Christian Peacemaker Teams members Norman Kember, Harmeet Sooden, Jim Loney, and Tom Fox were kidnapped in Iraq on Nov. 26, 2005. The first three men were released after 118 days in captivity, but Fox was killed. Following is a reflection from Elizabeth Pyles, a Presbyterian minister and CPT member who works with CPT’s Iraq team.
"Tom’s dead.” This is what I wrote in my journal days after learning that Tom’s body had been found near railroad tracks in a neighborhood in western Baghdad.
In speaking with some soldiers about Tom a day or two later, I said, “Tom was killed.” It took several more days before I could say, “Tom was murdered.” Such a harsh word and reality, and so hard to believe, even after my attempt to accompany Tom’s body home.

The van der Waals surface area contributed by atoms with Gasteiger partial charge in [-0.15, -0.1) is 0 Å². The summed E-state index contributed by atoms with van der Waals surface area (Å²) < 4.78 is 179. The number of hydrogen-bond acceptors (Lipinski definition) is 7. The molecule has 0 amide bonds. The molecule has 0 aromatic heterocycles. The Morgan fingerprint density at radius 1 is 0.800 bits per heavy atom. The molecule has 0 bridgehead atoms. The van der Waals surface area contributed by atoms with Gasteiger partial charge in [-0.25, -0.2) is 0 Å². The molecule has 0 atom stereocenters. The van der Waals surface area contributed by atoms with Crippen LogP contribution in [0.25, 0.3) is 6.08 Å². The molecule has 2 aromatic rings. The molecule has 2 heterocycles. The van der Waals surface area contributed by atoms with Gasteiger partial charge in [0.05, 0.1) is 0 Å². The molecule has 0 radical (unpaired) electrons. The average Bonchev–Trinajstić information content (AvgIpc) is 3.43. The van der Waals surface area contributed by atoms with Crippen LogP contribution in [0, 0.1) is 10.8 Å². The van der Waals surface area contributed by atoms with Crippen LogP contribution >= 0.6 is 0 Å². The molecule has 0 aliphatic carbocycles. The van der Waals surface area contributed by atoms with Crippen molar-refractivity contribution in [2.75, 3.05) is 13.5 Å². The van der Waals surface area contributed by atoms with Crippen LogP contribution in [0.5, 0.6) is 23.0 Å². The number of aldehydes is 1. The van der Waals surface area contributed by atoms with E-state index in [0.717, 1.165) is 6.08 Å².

The CPT team in Iraq made a commitment that whenever one or all of our kidnapped friends were released—healthy or sick, alive or dead—we would accompany them home. As I was the team member scheduled to leave Iraq next, I was chosen to accompany Tom’s remains.
A problem quickly developed: Though Tom was a civilian, the United States government required that his remains be taken by military transport to Dover, Delaware, for an autopsy. I received initial permission to accompany him, but got only as far as Anaconda Air Force Base in Balad, Iraq. There I was turned back two days later—permission denied.
In the meantime, I stayed on the base with the Army Reserve Mortuary Unit that received Tom’s body and would transport him home. The unit treated me with kindness and respect, and we spent time together in conversation during my vigil. Though it was decided I could not accompany Tom’s remains back home, I was allowed to walk with these soldiers onto the transport plane.